This is ragweed. Beginning in the late summer and early fall (usually between mid-August and October) many people suffer from seasonal allergy symptoms because of ragweed.
The two varieties which are mainly responsible for the allergic rhinitis are common ragweed (Ambrosia artemisiifolia) and giant ragweed (Ambrosia trifida). Common ragweed grows erect and up top 5 feet tall. Its leaves are long and with deeply-toothed divisions. Flowers are numerous spikes with small, greenish florets. Giant ragweed grows much taller, with rough leaves that are more rounded and shallowly toothed. Both plants reproduce annually by seed.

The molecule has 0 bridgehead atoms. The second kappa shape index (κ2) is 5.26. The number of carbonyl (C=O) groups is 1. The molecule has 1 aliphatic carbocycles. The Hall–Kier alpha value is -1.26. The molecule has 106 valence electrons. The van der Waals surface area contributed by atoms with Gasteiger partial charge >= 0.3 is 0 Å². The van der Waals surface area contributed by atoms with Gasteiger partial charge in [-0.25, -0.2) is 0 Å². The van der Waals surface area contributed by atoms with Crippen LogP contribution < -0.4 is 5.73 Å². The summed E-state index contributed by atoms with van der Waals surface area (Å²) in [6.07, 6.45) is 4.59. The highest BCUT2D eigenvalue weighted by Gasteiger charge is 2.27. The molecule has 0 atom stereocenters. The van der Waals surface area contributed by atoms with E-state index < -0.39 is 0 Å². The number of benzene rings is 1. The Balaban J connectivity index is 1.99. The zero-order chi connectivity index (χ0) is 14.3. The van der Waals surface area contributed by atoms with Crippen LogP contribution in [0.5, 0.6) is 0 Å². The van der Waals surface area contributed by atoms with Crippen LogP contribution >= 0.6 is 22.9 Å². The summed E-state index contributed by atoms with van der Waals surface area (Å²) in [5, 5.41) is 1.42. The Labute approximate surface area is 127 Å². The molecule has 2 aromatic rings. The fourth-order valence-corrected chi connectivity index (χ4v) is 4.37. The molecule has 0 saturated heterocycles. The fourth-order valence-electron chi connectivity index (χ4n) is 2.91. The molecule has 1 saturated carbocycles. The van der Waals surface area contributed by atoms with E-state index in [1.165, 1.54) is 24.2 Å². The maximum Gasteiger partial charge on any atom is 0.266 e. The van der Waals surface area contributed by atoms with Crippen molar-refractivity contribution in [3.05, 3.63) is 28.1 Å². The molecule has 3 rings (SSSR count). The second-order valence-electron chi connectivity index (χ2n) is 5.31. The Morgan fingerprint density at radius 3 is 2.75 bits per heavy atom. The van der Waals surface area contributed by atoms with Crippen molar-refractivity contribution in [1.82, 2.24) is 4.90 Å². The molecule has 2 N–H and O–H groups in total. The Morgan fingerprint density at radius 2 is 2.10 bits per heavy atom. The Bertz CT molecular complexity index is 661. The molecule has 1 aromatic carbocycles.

Ragweed thrives during hot dry summer weather. Almost no place in the northeast of North America is immune because ragweed can grow almost anywhere. It is commonly found along roadsides, in vacant lots or on recently disturbed soils. Seeds can survive for 40 years.
If you find ragweed on your property, do yourself and your neigbours a favour by pulling it out — before it flowers, if possible. It’s the pollen of the flowers pollen that causes the respiratory problems for so many. Continue to remove ragweed plants whenever you see them. The long life-span of seeds means ragweed may return for many years to come.
This information sheet was prepared at the request of local residents with ragweed allergies.